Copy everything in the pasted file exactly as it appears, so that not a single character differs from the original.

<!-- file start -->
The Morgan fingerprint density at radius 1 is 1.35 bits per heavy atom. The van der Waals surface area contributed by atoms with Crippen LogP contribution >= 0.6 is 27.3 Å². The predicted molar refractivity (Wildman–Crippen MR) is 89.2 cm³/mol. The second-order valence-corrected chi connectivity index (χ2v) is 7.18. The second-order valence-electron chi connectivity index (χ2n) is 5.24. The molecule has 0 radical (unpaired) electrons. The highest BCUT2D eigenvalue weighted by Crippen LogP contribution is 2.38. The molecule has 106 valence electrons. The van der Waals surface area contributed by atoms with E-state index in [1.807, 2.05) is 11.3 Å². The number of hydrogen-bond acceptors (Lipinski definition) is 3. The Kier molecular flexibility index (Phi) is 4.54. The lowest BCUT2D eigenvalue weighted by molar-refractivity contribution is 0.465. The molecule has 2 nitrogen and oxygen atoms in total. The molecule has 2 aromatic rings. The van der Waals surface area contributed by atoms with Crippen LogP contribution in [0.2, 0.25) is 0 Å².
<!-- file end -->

The Morgan fingerprint density at radius 1 is 1.35 bits per heavy atom. The van der Waals surface area contributed by atoms with Crippen LogP contribution >= 0.6 is 27.3 Å². The predicted molar refractivity (Wildman–Crippen MR) is 89.2 cm³/mol. The second-order valence-corrected chi connectivity index (χ2v) is 7.18. The second-order valence-electron chi connectivity index (χ2n) is 5.24. The molecule has 0 radical (unpaired) electrons. The highest BCUT2D eigenvalue weighted by Crippen LogP contribution is 2.38. The molecule has 106 valence electrons. The van der Waals surface area contributed by atoms with E-state index in [1.807, 2.05) is 11.3 Å². The number of hydrogen-bond acceptors (Lipinski definition) is 3. The Kier molecular flexibility index (Phi) is 4.54. The lowest BCUT2D eigenvalue weighted by molar-refractivity contribution is 0.465. The molecule has 2 nitrogen and oxygen atoms in total. The molecule has 2 aromatic rings. The van der Waals surface area contributed by atoms with Crippen LogP contribution in [0.2, 0.25) is 0 Å².